Detailed descriptions, expectations, and grading rubrics will be posted for each assignment and made available for students to download from blackboard.
Late Assignment Policy:
Late assignments will not be accepted. Students will receive a 0 for any assignment not turned in on time. Hard copies of assignments are due at the beginning of class on the due date (except for labs, which are due at the end of the lab class). If you are ill and have a doctor’s note, you may email the assignment to me prior to the class in which it is due.
Policies regarding religious holidays and accommodations for religious activities from Section 3.1 of the 2006-2007 Faculty Handbook:
Absent for Religious Holidays:
• The general tenor of the University’s policy regarding accommodations for religious observances is that no student should suffer academic penalty because of the observance of their faith. For example, students may wish to be excused from classes or examinations for religious reasons on Holy Days or on the Jewish Sabbath (one-and a-half hours before sunset Friday to one-and-a-half hours after sunset on Saturday), or on Friday at 1:00 p.m. for Muslim community prayers. • Students have a responsibility to alert members of the teaching staff in a timely fashion to upcoming religious observances and anticipated absences.
Every effort should be made to avoid scheduling tests, examinations or other compulsory activities at these times. If compulsory activities are unavoidable, every reasonable opportunity should be given to these students to make up work that they miss, particularly in courses involving laboratory work. When the scheduling of tests or examinations cannot be avoided, students should be informed of the procedure to be followed to arrange to write at an alternate time. • While the University’s policy makes no special provision for Holy Days of other faiths, the same general consideration is understood to apply: no students should be seriously disadvantaged because of their religious beliefs.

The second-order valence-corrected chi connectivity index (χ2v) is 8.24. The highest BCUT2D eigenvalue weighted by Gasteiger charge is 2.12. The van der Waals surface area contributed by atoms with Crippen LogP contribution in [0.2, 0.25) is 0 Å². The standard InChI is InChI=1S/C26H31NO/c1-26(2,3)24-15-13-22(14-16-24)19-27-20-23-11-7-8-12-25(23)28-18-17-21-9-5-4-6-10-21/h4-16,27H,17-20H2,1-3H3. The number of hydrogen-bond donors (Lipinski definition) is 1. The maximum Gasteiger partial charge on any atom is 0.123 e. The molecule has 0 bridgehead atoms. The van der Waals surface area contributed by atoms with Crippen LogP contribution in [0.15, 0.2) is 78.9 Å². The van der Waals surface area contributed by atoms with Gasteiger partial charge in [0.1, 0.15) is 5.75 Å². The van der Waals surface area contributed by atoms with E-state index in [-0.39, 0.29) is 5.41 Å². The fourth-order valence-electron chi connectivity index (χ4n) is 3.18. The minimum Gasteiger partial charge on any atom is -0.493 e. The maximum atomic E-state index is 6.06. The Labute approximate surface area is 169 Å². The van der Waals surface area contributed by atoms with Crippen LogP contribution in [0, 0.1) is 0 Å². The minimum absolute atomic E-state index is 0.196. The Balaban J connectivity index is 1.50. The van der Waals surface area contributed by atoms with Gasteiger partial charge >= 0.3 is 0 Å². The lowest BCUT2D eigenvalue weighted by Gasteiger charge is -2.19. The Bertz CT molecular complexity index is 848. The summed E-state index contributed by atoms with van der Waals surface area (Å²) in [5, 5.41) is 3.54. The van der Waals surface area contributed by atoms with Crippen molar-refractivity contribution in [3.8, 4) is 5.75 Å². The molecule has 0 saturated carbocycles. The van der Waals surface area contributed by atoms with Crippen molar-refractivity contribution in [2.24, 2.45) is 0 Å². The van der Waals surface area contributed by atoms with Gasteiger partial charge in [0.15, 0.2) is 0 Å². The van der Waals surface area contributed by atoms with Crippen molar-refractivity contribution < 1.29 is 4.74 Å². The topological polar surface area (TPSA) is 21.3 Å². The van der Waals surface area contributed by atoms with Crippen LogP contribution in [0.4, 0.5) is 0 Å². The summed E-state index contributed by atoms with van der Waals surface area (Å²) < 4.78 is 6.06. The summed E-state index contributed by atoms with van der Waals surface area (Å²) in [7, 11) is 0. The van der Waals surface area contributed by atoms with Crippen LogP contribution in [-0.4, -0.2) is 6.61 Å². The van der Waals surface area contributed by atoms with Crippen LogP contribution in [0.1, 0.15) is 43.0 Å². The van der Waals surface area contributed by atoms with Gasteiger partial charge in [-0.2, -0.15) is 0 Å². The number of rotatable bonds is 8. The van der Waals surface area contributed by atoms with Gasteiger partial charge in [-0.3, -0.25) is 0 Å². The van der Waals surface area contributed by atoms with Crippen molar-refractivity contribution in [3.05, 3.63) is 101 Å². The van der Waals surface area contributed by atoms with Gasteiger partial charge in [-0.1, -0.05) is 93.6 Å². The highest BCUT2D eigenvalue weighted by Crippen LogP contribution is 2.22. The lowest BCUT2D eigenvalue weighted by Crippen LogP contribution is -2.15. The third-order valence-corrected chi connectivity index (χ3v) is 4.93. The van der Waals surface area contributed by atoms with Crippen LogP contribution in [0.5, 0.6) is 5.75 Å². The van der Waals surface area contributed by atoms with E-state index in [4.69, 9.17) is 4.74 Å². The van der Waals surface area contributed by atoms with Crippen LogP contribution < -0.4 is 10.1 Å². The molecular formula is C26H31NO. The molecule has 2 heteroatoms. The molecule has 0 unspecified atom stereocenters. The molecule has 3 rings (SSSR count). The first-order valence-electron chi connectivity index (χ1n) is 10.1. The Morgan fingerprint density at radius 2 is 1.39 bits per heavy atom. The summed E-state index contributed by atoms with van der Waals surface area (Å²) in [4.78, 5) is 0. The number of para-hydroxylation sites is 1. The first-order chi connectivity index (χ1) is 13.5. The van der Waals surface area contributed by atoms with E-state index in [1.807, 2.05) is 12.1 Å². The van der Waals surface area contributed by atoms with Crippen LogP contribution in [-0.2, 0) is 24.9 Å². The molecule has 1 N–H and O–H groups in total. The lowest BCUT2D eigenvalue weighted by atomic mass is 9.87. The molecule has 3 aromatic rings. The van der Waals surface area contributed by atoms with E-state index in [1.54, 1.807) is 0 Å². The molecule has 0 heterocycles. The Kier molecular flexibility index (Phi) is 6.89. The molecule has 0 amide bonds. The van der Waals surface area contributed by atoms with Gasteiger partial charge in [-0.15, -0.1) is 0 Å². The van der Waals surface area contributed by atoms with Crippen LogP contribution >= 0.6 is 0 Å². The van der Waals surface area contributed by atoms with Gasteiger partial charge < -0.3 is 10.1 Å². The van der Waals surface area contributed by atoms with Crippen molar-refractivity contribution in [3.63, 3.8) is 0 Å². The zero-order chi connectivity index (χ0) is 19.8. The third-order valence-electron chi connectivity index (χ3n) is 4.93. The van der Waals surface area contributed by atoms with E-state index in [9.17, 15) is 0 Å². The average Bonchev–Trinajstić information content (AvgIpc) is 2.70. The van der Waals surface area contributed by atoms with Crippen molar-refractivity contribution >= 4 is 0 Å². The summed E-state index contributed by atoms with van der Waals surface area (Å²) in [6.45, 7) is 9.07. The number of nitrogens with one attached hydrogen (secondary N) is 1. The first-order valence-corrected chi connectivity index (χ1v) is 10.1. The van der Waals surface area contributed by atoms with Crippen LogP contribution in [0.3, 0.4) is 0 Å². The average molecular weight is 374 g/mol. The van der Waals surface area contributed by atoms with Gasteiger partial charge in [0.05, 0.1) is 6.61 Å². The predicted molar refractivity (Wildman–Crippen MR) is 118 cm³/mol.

Final grades will be calculated according to the weights listed in the Grading Scheme. There will be no make up assignments or extra credit assignments. The grades you earn on your assignments are the grades you will receive. The breakdown of percentages into letter grades, GPA, and grade definitions is viewable here: http://www.artsandscience.utoronto.ca/ofr/calendar/rules.htm#grading
Student Participation Policy:
Students are expected to do the required readings before attending lecture/lab. There will be no time to read the text before starting the lab. Each lab is based upon text and assigned materials. Lectures will NOT be posted online. It is the student’s responsibility to come to class and take notes. A handout listing tips on efficient note taking is linked in the recommended reading section, below. Students are encouraged to take advantage of workshops in note taking and other study skills provided by The Robert Gillespie Academic Skills centre. Student questions are encouraged during lecture and lab.
This course provides students with theoretical knowledge and practical skills related to searching for, documenting, and recovering human remains and associated exhibits from outdoor scenes. Crime scene protocols and the role of the forensic anthropologist during crime scene investigations are emphasized. This course encourages students to develop their critical thinking skills and focuses on a reflective learning approach to create an experience-based learning opportunity.
Goals and Learning Objectives
▪ Introduce students to the main techniques used in a forensic anthropological search, recovery, and analysis of human remains at outdoor scenes
▪ Highlight the importance of collaboration and teamwork in forensic science ▪ Show students how to incorporate the scientific method in crime scene analysis and reconstruction
▪ Help students develop public speaking skills and professionalism ▪ Emphasize the importance of ethics and safety in forensic anthropology and forensic science
▪ Build critical thinking and reasoning skills through an iterative process as new variables are introduced
By the end of the course:
▪ Students will have the skills to volunteer as members of a search team in cases of found human remains and missing persons presumed dead ▪ Students will be able to verbally explain their rationale for adopting particular protocols ▪ Students will gain knowledge and understanding of the proper methods of processing a crime scene
Gardner, R. 2005 or 2012. Practical Crime Scene Processing and Investigation. CRC Press.
Please see the class schedule for assigned readings for each lecture.
How not to plagiarize: